My own feeling is that object-oriented programming is a useful technique in some cases, but it isn't something that has to pervade every program you write. You should be able to define new types, but you shouldn't have to express every program as the definition of new types.
Yup, that's quite a bashing...
I personally have never needed object-oriented abstractions. Common Lisp has an enormously powerful object system and I've never used it once. I've done a lot of things (e.g. making hash tables full of closures) that would have required object-oriented techniques to do in wimpier languages, but I have never had to use CLOS.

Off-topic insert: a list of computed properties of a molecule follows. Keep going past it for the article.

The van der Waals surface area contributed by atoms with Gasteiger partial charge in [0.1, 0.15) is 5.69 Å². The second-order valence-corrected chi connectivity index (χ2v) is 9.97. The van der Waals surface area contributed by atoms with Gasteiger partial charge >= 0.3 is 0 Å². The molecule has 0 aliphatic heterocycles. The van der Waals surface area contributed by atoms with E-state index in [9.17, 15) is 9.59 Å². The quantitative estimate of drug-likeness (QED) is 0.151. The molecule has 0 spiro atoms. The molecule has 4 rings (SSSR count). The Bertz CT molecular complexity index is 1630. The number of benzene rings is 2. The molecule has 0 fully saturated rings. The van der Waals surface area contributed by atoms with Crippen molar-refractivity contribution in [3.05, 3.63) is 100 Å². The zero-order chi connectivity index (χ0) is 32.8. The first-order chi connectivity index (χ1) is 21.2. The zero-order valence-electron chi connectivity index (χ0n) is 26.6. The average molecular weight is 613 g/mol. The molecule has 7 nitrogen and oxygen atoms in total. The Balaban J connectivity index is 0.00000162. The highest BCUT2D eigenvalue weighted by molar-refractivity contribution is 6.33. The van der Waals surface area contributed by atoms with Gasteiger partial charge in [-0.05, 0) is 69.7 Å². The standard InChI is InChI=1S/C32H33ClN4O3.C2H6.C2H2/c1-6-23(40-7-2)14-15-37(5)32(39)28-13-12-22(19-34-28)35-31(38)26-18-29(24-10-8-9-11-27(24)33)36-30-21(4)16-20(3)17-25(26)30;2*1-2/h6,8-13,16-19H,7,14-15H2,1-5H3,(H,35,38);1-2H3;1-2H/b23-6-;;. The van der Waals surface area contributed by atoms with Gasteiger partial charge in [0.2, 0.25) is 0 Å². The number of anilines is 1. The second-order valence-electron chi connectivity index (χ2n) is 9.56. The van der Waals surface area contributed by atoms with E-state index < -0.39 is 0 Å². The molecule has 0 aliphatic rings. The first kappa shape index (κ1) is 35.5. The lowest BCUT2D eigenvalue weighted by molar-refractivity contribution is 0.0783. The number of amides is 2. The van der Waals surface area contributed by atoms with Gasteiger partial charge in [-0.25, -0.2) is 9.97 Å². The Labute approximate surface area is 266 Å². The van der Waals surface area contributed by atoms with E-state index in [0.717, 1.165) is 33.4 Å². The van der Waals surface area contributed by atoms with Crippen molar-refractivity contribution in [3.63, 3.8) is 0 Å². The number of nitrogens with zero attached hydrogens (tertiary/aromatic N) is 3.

I remember reading once where someone described objects as a "poor man's closure". So should one consider a hash table full of closures an object oriented design or a functional design?

I found the link to that quote: [link||]

(Edited to add link)